Cheri Beasley to become first black woman to lead NC Supreme Court
Gov. Roy Cooper on Tuesday named state Supreme Court Justice Cheri Beasley the next chief justice of the court, making her the first black woman to lead North Carolina’s highest court.
Beasley will assume her new post on March 1, following the resignation of Chief Justice Mark Martin, who is leaving to become dean of the Regent University School of Law in Virginia.
“I know Justice Beasley to be fair and deeply committed to viewing all North Carolinians equally through the eyes of the law,” Cooper said in announcing his selection.
In elevating Beasley to the top post, Cooper broke with the tradition of naming the senior member of the court as chief justice when the position becomes vacant. Justice Paul Newby, a Republican, and Justice Robin Hudson, a Democrat, both have been on the Supreme Court longer than Beasley.
“There is no doubt that there are, I think, six members – other members – of the North Carolina Supreme Court who have the ability to serve as chief justice,” the governor said, adding that he also considered people outside the court for chief justice. “Justice Beasley is the right person at the right time.”
Newby sharply criticized Cooper’s decision and said he looks forward to running against Beasley for chief justice in the 2020 election.
“Sadly, today, Governor Cooper decided to place raw, partisan politics over a nonpartisan judiciary by rejecting the time-tested tradition of naming the senior associate justice as chief justice,” Newby said in a statement. “The governor’s decision further erodes public trust and confidence in a fair judiciary, free from partisan manipulation. While many talk of removing partisan politics from the courts, the governor’s actions today in using party label to make his selection is a reminder that actions speak louder than words.”
Other North Carolina Republicans also called Beasley’s appointment a partisan move.
“One can only believe the reason Cooper decided to ignore the longstanding, nonpartisan tradition of the court was purely politics. Cooper’s constant calls to keep our courts free from political interference rings hollow with this decision,” North Carolina Republican Party Chairman Robin Hayes said in a statement.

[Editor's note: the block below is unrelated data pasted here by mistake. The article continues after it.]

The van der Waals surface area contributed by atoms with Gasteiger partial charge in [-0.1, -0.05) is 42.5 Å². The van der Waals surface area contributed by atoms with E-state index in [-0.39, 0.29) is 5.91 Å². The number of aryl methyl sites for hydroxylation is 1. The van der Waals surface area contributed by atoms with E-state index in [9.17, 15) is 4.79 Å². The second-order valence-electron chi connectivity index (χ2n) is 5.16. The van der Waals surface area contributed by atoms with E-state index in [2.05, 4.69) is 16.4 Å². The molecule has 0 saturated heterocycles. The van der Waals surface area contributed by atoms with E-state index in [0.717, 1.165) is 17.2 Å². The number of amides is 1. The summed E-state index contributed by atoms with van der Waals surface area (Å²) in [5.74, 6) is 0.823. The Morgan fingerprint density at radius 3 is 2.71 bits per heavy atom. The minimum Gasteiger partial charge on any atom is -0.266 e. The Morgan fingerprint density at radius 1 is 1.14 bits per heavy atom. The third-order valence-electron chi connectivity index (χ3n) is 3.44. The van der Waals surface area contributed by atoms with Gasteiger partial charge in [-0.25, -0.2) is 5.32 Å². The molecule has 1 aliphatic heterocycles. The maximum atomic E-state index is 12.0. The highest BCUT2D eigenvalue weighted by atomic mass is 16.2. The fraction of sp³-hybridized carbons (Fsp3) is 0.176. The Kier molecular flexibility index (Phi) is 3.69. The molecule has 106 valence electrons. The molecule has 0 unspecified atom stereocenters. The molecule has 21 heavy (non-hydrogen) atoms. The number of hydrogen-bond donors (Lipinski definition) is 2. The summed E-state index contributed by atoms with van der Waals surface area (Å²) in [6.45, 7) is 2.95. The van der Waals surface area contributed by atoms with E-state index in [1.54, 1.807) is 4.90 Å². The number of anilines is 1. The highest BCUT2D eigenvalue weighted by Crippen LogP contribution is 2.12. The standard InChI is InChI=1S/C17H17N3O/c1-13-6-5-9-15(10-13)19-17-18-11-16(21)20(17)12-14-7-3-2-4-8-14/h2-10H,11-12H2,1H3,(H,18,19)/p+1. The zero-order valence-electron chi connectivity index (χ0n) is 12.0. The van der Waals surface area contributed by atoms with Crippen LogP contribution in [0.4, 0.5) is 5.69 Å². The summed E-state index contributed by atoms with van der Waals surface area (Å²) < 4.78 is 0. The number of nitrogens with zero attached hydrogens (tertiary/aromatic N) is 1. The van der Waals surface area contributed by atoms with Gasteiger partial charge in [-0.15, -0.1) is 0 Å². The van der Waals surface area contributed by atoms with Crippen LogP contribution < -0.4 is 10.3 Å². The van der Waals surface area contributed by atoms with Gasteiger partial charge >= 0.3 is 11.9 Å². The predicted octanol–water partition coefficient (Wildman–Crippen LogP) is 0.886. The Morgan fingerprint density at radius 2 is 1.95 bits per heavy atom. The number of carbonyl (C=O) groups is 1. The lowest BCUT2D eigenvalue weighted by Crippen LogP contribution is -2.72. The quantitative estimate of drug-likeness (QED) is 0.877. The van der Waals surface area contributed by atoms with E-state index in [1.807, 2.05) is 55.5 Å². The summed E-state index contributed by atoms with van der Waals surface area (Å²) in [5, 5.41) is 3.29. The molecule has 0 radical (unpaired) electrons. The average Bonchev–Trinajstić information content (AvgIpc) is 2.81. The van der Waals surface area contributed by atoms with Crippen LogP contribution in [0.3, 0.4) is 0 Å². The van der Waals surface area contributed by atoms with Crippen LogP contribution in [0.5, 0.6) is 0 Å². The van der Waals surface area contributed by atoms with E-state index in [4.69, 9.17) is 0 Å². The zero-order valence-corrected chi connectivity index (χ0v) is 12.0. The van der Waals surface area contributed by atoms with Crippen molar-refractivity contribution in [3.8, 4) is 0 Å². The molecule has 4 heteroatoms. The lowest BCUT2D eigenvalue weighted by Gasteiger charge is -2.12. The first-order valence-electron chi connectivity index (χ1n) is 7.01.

“I wish Justice Beasley well in her new role. However, I am disappointed that Governor Cooper has ignored the decades-old precedent of appointing the most senior member of the court as chief justice. A reasonable conclusion is that he decided to pass over Justice Newby because of his party affiliation,” Senate President Pro Tem Phil Berger said in a statement.
Beasley said she hopes she can inspire young girls through her new position, noting that her selection comes amid Black History Month and as the Supreme Court celebrates its bicentennial.
“I hope it’s a show of symbolism for where we are in North Carolina,” she said. “This is certainly not the North Carolina of 200 years ago. I’m excited about the fact that North Carolina has moved forward, that we do have a diverse court, and it’s so important that people feel good and have the confidence in the work that we do.”
Her shift to chief justice opens an associate justice position on the Supreme Court, and Cooper said he will likely name someone to that position in the next week or so. Like Beasley, that person would be on the ballot for an eight-year term in 2020.
Cooper said he feels no obligation to appoint a Republican as justice to maintain the current 5-2 balance on the court.
“I’m going to pick the best person that I can pick for the job,” he said. “The people will be the ultimate decider of this because whoever is chosen will stand for election in 2020.”
Beasley, who turns 53 on Thursday, was a District Court judge in Cumberland County for almost a decade before being elected to the state Court of Appeals in 2008. Four years later, she was appointed to the Supreme Court, and she was elected to an eight-year term on the court in 2014.
Susie Sharp, Rhoda Billings and Sarah Parker are the only other women to serve as chief justice in North Carolina. Henry Frye was the state’s only other black chief justice.